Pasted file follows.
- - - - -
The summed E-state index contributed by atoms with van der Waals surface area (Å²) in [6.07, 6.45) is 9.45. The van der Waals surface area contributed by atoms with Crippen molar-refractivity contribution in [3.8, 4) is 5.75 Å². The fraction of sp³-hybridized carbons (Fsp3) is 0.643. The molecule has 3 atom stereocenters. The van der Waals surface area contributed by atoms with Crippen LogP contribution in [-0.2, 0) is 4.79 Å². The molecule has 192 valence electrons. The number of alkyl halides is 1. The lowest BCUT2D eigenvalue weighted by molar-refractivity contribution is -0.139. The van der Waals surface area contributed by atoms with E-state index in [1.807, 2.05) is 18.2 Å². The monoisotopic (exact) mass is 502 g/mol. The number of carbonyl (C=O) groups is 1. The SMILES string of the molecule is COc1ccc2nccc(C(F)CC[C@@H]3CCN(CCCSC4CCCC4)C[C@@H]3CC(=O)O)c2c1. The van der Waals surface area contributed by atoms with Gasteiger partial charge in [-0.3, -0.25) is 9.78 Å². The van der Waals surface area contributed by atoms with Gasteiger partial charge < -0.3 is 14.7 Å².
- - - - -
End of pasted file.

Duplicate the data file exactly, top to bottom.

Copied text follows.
The summed E-state index contributed by atoms with van der Waals surface area (Å²) in [6.07, 6.45) is 9.45. The van der Waals surface area contributed by atoms with Crippen molar-refractivity contribution in [3.8, 4) is 5.75 Å². The fraction of sp³-hybridized carbons (Fsp3) is 0.643. The molecule has 3 atom stereocenters. The van der Waals surface area contributed by atoms with Crippen LogP contribution in [-0.2, 0) is 4.79 Å². The molecule has 192 valence electrons. The number of alkyl halides is 1. The lowest BCUT2D eigenvalue weighted by molar-refractivity contribution is -0.139. The van der Waals surface area contributed by atoms with E-state index in [1.807, 2.05) is 18.2 Å². The monoisotopic (exact) mass is 502 g/mol. The number of carbonyl (C=O) groups is 1. The SMILES string of the molecule is COc1ccc2nccc(C(F)CC[C@@H]3CCN(CCCSC4CCCC4)C[C@@H]3CC(=O)O)c2c1. The van der Waals surface area contributed by atoms with Gasteiger partial charge in [-0.3, -0.25) is 9.78 Å². The van der Waals surface area contributed by atoms with Gasteiger partial charge < -0.3 is 14.7 Å².